DragonFly BSD
DragonFly kernel List (threaded) for 2005-02
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Re: phk malloc, was (Re: ptmalloc2)

From: Gary Thorpe <gathorpe79@xxxxxxxxx>
Date: Thu, 24 Feb 2005 23:53:56 -0500

David Xu wrote:

Dan Melomedman wrote:

Bill Hacker wrote:

If the 'email proxy in question' is that fragile - your statement would appear to be true.

It's only fragile because the OS doesn't guarantee preallocated memory.
That's all. Anyway, I've made the decision to only run software like
this on Linux. Linux actually has the system-wide overcommit switch through
'sysctl'. I wish I could switch it on and off per process through an
environment variable instead. Oh well, can't have it all.

BSD/UNIX does not guarantee it's loans. Preallocating resources is supposed to guarantee or at least improve reliability, but in this case it doesn't.

You will have an unusable machine if you turn on overcommit,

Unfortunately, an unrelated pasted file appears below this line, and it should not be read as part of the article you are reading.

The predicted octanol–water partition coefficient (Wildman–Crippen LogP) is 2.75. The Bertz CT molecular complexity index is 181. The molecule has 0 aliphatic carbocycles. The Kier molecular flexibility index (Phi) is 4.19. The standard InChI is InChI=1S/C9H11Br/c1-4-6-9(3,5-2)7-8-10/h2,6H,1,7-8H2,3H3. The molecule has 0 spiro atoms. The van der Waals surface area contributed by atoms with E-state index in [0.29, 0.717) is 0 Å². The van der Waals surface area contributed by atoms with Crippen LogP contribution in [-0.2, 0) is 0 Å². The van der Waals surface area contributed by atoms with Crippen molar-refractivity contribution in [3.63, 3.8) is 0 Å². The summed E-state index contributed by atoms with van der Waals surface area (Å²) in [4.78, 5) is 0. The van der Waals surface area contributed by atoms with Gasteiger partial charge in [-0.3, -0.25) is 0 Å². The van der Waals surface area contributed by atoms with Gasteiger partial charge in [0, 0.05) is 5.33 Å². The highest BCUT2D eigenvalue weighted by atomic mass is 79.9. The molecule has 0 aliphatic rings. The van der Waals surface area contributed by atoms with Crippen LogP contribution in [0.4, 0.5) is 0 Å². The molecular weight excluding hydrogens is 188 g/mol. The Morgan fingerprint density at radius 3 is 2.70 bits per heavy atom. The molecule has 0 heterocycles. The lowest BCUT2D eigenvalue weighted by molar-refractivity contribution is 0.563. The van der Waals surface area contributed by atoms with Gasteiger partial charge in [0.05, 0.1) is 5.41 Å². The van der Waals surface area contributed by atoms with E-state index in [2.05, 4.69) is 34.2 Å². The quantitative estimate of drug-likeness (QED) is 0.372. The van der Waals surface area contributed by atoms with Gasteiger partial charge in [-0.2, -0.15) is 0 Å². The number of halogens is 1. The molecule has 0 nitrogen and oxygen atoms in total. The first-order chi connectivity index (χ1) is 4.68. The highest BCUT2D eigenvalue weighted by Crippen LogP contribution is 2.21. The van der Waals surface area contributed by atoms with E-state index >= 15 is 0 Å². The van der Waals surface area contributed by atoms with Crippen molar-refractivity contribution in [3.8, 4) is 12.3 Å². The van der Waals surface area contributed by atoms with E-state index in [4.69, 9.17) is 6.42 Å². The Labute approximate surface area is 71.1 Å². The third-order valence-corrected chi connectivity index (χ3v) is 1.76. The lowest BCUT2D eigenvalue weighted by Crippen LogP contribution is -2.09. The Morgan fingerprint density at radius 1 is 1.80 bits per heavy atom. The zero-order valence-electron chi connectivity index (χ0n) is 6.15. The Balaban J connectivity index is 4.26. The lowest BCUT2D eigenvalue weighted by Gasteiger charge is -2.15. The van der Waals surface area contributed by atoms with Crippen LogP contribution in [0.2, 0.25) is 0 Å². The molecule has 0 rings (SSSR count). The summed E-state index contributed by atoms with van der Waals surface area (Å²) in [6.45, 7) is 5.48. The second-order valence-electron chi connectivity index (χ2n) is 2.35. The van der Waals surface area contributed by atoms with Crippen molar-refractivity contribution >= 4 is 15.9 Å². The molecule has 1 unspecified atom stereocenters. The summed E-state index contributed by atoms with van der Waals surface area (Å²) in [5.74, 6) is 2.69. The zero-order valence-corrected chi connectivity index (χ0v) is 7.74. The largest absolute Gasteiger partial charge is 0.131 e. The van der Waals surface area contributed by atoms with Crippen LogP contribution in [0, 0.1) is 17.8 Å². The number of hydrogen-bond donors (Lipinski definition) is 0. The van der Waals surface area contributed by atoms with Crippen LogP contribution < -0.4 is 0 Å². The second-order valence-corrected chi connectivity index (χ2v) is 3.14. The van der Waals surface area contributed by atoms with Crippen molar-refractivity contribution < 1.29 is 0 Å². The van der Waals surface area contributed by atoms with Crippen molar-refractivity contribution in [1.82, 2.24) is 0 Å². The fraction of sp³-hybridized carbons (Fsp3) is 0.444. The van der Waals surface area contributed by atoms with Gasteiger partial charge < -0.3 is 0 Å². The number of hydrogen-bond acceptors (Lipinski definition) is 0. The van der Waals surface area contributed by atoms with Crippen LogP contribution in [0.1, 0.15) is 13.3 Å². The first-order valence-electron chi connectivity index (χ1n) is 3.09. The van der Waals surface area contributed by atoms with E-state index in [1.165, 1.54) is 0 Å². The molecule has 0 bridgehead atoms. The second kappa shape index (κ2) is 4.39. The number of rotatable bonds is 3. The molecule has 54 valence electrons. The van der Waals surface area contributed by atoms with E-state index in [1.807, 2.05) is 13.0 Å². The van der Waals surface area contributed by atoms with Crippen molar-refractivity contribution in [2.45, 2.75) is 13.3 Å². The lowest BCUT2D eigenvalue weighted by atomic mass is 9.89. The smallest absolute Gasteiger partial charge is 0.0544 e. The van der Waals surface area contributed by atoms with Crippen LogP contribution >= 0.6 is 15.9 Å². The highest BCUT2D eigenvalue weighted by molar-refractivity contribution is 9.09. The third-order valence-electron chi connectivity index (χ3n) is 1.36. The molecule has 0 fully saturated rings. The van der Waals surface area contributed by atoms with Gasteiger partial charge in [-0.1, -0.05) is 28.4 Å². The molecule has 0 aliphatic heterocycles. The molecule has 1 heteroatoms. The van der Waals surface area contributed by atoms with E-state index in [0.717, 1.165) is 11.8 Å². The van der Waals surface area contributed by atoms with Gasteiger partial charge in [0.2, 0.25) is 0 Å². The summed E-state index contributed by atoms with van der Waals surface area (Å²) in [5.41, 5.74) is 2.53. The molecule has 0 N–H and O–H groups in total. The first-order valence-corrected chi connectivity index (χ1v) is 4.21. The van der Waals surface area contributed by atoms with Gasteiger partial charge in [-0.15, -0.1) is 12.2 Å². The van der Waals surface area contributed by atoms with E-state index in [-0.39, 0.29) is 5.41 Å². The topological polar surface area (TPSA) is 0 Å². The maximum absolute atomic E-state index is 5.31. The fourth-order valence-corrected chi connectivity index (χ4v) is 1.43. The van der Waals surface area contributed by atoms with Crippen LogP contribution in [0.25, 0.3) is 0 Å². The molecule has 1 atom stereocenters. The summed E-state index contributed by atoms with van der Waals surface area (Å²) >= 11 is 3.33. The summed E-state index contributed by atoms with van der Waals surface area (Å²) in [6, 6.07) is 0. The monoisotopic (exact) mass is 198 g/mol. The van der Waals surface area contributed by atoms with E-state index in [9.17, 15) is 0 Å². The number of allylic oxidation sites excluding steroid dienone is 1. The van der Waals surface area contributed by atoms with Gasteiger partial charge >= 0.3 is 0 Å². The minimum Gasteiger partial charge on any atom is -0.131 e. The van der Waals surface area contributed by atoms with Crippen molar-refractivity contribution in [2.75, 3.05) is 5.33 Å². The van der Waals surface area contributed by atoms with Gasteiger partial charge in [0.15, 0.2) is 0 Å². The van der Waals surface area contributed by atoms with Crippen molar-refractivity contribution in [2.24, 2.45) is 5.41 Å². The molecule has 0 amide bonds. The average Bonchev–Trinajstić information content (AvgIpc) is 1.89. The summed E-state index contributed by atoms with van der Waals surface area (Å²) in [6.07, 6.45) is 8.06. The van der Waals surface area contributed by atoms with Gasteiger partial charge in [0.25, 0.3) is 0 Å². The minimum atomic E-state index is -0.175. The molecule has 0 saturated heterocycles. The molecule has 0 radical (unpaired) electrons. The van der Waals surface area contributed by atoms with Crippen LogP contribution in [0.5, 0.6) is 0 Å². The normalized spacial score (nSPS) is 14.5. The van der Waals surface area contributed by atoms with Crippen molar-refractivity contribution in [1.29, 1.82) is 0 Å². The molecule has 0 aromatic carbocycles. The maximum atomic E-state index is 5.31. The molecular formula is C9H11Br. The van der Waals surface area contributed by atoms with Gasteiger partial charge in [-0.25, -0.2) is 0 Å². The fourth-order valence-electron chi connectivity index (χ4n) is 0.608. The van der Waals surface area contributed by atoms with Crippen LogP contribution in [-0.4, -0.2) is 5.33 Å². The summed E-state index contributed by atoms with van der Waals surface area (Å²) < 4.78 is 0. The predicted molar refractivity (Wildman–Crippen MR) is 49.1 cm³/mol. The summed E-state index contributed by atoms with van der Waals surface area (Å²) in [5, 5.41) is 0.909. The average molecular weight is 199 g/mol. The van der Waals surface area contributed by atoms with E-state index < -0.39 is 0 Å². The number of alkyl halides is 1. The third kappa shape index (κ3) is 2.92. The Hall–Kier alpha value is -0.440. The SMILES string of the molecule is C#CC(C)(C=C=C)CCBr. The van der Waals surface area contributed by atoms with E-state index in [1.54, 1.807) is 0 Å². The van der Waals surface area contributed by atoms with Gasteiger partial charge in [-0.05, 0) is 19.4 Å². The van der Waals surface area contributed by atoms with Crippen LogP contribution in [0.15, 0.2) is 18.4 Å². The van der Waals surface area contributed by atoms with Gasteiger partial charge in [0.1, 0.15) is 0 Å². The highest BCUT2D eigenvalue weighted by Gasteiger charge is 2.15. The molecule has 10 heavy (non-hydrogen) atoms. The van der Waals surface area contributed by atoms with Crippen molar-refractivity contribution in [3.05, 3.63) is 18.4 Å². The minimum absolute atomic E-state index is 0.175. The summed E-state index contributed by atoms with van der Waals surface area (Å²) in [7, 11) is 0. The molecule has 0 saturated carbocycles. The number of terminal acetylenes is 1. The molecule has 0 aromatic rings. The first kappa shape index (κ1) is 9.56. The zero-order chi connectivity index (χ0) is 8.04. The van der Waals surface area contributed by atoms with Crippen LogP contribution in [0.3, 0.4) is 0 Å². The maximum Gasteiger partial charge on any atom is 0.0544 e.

when memory is about to be exhausted, any code not written by you
will crash because they don't check if malloc will fail!
Any program and system utilities will core dump or be locked there
if memory is exhausted, in the machine, your code only occupies
1/10000 or less, making 1/10000 code to be overcommit aware does not
make sense.

David Xu

Look: the point about reliability is that user-land software CANNOT detect overcommit. They do a call to malloc() and it returns NON-NULL. Later, they try to use the memory they allocated and get killed (along with any other unfortunate processes that happen to cause page faults) when the system runs out of memory. How do you write reliable programs in this case?

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